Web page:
11 Ways to Upgrade Your Classic Motorcycle

Gear Driven

| May/June 2011

Price and availability confirmed at time of publication. Subject to change, please visit the product website for the latest prices and availability.

From motorcycle carb kits to new motorcycle tires, there are plenty of parts available to upgrade your classic motorcycle. Here are 11 reviews from the editors at Motorcycle Classics:

1. Probably the quickest, most effective way to update your classic bike is to add a new pair of motorcycle  tires. Unless it’s a show bike and you want an old-school tread pattern, update to something softer and stickier. We recommend Continental ContiGO! motorcycle tires, which we’ve put on several bikes with great results. A cross-ply tire designed for all-around use, they’re not as sticky as a track tire but not as hard as an old-style touring tire. The ContiGO! provides a perfect mix of good grip and good water displacement, while lasting many miles. Price: Starting around $70.

2. Many old bikes are still running stock ball bearings in the steering head. Upgrading the motorcycle steering head bearings to tapered roller bearings is, in our opinion, a must. They last longer, handle steering loads much better and generally outperform the old ball bearing setup in every way. We used an All Balls steering bearing kit on our café Honda, and it was excellent. The kit includes bearings, races, spacing washers and instructions for which washers to use. All Balls carries kits for a variety of bikes from the Sixties, Seventies, Eighties and more. Price: Starting around $33.

3. Even the best damping-rod hydraulic forks can’t match the performance of newer “cartridge” fork valves, as their fixed orifices limit tuning and response to varying load inputs. YSS PD Fork Valves are available in eight sizes from 17.5mm to 42.5mm to fit a variety of motorcycle forks, and once installed, fork damping can be adjusted to the rider’s preference. The improvement in ride quality is immediate, giving better control over both small and large wheel inputs as the PD fork valve allows progressive fork compression and rebound. Price: $135.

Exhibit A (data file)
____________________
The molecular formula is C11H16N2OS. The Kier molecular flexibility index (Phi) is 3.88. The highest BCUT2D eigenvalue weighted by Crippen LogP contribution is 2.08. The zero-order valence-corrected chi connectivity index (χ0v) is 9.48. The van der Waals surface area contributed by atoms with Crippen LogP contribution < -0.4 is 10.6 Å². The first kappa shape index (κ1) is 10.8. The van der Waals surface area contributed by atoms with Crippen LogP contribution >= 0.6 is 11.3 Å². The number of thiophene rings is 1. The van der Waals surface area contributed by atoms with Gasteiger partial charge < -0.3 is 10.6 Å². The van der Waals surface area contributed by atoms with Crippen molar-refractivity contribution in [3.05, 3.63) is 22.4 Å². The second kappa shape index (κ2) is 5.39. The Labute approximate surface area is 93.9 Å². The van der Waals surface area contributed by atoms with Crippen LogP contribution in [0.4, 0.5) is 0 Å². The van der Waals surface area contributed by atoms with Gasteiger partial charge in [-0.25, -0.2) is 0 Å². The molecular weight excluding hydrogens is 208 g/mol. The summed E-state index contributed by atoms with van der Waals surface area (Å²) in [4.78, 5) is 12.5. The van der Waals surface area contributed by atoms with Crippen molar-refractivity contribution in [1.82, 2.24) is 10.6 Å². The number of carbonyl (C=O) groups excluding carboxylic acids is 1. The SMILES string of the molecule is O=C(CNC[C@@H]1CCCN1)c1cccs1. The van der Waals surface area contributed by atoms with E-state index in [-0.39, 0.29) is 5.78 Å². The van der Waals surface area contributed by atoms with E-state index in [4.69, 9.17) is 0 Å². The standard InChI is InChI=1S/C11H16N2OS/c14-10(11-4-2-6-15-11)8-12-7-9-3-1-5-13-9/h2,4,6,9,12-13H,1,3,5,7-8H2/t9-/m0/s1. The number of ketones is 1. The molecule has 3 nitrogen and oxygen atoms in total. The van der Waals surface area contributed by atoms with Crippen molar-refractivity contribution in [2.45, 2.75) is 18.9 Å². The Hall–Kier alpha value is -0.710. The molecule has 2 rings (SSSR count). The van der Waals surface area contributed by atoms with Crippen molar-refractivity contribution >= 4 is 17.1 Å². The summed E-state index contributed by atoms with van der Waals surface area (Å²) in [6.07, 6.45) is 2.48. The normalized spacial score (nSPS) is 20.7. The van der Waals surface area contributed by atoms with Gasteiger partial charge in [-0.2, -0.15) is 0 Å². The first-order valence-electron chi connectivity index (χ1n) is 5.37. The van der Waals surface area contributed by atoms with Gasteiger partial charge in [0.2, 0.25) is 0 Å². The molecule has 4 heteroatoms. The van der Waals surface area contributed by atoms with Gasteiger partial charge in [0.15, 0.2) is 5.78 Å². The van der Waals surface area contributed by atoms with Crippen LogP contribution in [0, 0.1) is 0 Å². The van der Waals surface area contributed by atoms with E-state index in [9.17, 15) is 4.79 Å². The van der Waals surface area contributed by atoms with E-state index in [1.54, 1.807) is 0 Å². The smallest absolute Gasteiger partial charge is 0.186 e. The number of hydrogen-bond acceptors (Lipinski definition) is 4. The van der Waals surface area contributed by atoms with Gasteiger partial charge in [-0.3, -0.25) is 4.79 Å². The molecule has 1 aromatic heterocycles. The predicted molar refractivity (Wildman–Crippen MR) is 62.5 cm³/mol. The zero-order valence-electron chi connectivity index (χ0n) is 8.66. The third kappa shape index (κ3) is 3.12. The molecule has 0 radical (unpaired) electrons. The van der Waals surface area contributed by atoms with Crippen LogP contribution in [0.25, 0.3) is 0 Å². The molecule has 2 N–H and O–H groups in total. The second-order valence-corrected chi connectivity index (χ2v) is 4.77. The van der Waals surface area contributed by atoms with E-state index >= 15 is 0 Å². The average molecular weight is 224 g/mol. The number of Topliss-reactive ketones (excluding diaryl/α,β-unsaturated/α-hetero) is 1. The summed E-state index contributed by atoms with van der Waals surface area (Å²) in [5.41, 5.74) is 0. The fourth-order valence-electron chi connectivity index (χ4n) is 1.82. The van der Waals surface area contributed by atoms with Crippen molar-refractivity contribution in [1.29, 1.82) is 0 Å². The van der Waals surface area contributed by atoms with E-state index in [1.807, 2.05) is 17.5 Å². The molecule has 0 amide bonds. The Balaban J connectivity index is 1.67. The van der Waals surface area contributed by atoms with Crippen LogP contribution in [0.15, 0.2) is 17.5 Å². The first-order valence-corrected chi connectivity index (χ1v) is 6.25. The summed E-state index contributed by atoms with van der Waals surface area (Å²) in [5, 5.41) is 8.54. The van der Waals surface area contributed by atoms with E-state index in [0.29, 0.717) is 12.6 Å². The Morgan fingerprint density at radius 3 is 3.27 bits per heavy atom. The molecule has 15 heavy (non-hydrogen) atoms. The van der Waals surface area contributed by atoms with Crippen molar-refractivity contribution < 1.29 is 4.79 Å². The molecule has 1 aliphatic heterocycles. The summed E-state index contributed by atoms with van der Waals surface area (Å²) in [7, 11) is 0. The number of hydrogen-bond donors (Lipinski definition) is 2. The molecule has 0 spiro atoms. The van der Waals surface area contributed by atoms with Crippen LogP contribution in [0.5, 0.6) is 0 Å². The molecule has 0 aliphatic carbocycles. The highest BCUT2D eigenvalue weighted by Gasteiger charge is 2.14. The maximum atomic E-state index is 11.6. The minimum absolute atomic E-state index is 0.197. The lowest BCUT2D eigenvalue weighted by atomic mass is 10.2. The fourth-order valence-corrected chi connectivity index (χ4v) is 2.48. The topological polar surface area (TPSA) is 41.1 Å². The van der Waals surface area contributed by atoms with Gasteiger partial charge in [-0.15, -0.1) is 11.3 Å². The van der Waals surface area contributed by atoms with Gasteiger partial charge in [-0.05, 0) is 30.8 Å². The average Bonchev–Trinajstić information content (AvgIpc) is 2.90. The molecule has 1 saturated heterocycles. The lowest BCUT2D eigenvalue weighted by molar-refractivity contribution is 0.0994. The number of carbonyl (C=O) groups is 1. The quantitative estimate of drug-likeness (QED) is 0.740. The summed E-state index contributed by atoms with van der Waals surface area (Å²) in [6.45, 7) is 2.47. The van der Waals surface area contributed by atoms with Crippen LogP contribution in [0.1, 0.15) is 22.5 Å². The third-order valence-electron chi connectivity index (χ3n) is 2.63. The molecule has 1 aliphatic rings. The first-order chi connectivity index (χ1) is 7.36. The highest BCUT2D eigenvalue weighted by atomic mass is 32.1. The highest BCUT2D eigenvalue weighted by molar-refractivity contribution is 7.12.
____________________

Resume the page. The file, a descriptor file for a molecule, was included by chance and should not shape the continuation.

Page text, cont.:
4. When was the last time you checked the swingarm bearings in your old Honda? If you’ve never replaced the stock bushings, chances are they’re worn out. While new stock bushings are available, these sweet C630 nickel-aluminum bronze bushings from Charlie’s Place should outlast and outperform stock bushings. And because they’re shouldered, they’re much easier to install than stock bushings, which can require careful placement. Cost is $60 a set, about the same as stock bushings.

Richard Backus
12/30/2011 5:15:09 PM

I guess it would help if I actually included the link! http://www.motorcycleclassics.com/classic-motorcycle-repair/1973-honda-cb500-4.aspx

Richard Backus
12/30/2011 5:14:44 PM

Gary, glad to know this was useful to you. Is it a job you can do? That depends of course on your level of experience. If you can replace wheel bearings, I'd say you can do this job. It's not technically complicated, but takes time and patience. We conducted a photo tutorial of the process that might help guide you through. Follow this link to learn more. And John Rodgers was right about the GL1000, we inadvertently said it has Mikuni carbs, and of course it came with four Keihin CV carbs.

12/30/2011 1:43:23 AM

Many thanks to the MC staff for compiling this. I have a 76 Honda 750 - 4 and have been putting off doing the steering bearings but now know what to get. Is that a job a non-mechanic can do or should I take it to a shop? I've had the ignition coil and wires replaced already. I put Continentals on about 8 years ago and have been very happy with them, but need to replace again, so nice to know they are still a recommended tire. Great article and I will save for future reference.

bike on highway

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